But your question was why there was such a devoted following. The Deadhead subculture had a known reputation for drug abuse and scruffy living, but they also had a reputation for their ideals. In particular, Deadheads were well known for their support of non-violence, their promotion of brotherhood (and sisterhood), and their respect for the environment. Most police understood that they wouldn’t need to use force to control the Deadhead crowd. Deadheads were usually docile and considerate. However, other Deadhead values such as the appreciation for individual freedoms of self-expression and abandonment of social restraints were likely to put Deadhead culture at odds with mainstream American culture. If transgression is violation of law and exceeding the limits of moral and cultural boundaries, then Deadheads definitely qualified as transgressors of mainstream culture. However, Deadheads themselves might describe mainstream culture as offensive to what is truly important in life, claiming that mainstream America has lost touch with the fundamental value of individual freedom that created this country. One complaint I heard often in 1989 is that the conventional American population is greedy, selfish and judgmental. One deadhead told me that the prime Deadhead principle is: “You love one another and you never intrude on someone else’s high…Those are all the rules you need.” I think there is some fundamental allure for the colorful, nomadic, free-spirited and peace-loving lifestyle of Deadhead subculture that is attractive to a core segment of any population.
What does to be a female musician in a “Man’s World” as James Brown says? What is the status of women in music?
Blues music is still a male dominated enterprise, but there are fabulous and talented women with an important presence in this music. One of the women I interviewed for the book was Michelle Seidman, who along with Terri Robbins, has created the National Women in Blues. This group has presented a showcase of female blues talent at the IBCs in Memphis for the past several years. Each year the showcase has grown in popularity to the point where they have had to move the showcase from the Center for Southern Folklore to a much larger venue. It has been as popular with men as women. Ultimately, any arts scene is incomplete without women’s participation.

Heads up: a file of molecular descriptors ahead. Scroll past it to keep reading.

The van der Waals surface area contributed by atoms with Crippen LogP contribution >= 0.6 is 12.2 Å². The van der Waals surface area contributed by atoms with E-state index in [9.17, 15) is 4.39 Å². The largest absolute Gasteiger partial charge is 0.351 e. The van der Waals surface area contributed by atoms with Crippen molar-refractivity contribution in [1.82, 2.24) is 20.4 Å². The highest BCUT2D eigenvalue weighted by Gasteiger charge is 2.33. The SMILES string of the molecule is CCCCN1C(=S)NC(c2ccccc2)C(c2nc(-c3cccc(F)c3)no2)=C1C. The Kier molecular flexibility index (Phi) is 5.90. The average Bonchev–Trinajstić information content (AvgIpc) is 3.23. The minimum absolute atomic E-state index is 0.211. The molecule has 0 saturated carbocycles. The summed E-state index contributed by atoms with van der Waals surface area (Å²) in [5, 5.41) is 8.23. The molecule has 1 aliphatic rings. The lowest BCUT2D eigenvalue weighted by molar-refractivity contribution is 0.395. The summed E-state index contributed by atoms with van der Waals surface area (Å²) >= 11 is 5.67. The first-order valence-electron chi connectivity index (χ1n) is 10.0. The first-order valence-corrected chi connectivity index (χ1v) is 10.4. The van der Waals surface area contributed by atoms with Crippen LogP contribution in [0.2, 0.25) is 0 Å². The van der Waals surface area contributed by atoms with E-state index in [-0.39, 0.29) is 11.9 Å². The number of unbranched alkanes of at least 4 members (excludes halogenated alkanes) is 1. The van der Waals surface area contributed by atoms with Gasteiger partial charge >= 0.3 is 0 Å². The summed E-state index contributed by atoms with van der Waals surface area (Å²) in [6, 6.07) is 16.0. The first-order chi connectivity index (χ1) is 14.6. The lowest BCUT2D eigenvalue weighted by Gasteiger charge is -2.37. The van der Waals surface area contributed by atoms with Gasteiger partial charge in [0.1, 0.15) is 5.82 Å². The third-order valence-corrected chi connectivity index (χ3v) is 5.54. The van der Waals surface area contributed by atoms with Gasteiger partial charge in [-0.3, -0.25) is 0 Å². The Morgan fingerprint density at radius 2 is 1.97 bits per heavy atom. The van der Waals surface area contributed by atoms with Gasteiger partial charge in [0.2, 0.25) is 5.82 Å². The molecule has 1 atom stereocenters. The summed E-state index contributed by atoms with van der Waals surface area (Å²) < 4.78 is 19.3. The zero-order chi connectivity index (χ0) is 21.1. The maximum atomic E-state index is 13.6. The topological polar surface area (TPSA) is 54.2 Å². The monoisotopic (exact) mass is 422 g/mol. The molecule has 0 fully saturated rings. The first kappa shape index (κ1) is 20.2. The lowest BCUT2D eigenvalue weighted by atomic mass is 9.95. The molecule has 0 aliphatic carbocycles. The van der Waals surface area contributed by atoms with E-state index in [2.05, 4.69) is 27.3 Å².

What was the best advice anyone ever gave you and what advice would you give to the new generation?
Live your life so that when people think of fairness, consideration, reliability and integrity, they will think of you. And don’t overlook an opportunity just because it looks like a lot of work.
Where would you really want to go via a time machine and what memorabilia (books, records) would you put in?
I don’t know about a time machine. All the movies I’ve seen about time travel suggest that it is dangerous and often unrewarding. It might be more important to appreciate the time we are in, experience it as fully as we can, and leave behind the books, records, and memorabilia others can value when our time is gone.
How you would spend a day with The Wizard of Oz? What would you say to Robert Johnson? What would you like to ask Woody Guthrie?
I would spend the day carefully, remembering that he is a very bad wizard but essentially a very good man.
I don’t have anything to say to Robert Johnson, but I sure would surely love to hear anything he might want to tell me.
I think Woody is quoted as saying, “Life has got a habit of not standing hitched. You got to ride it like you find it.” I guess I might ask him what he thinks about the direction of the mules we’re all riding these days. Are we really changing old notions, outdated ideas for new ones, or are we milking those dead cows?